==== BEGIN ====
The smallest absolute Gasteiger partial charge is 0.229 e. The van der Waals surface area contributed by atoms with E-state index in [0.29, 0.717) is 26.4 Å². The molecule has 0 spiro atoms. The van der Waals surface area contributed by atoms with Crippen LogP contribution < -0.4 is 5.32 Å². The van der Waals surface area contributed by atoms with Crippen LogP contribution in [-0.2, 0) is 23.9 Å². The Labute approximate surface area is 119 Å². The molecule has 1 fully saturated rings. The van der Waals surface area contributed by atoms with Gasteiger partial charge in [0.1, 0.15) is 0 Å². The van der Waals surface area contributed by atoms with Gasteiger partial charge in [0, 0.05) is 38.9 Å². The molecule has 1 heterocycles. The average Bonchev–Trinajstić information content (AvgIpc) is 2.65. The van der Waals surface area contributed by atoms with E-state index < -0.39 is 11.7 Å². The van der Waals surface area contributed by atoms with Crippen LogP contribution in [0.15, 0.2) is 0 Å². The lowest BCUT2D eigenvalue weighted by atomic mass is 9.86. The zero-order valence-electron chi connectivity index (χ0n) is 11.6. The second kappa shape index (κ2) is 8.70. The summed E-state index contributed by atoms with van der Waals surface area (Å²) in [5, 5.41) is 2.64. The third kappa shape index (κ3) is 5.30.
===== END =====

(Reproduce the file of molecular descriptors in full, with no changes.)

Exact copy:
The smallest absolute Gasteiger partial charge is 0.229 e. The van der Waals surface area contributed by atoms with E-state index in [0.29, 0.717) is 26.4 Å². The molecule has 0 spiro atoms. The van der Waals surface area contributed by atoms with Crippen LogP contribution < -0.4 is 5.32 Å². The van der Waals surface area contributed by atoms with Crippen LogP contribution in [-0.2, 0) is 23.9 Å². The Labute approximate surface area is 119 Å². The molecule has 1 fully saturated rings. The van der Waals surface area contributed by atoms with Gasteiger partial charge in [0.1, 0.15) is 0 Å². The van der Waals surface area contributed by atoms with Gasteiger partial charge in [0, 0.05) is 38.9 Å². The molecule has 1 heterocycles. The average Bonchev–Trinajstić information content (AvgIpc) is 2.65. The van der Waals surface area contributed by atoms with E-state index < -0.39 is 11.7 Å². The van der Waals surface area contributed by atoms with Crippen LogP contribution in [0.15, 0.2) is 0 Å². The lowest BCUT2D eigenvalue weighted by atomic mass is 9.86. The zero-order valence-electron chi connectivity index (χ0n) is 11.6. The second kappa shape index (κ2) is 8.70. The summed E-state index contributed by atoms with van der Waals surface area (Å²) in [5, 5.41) is 2.64. The third kappa shape index (κ3) is 5.30.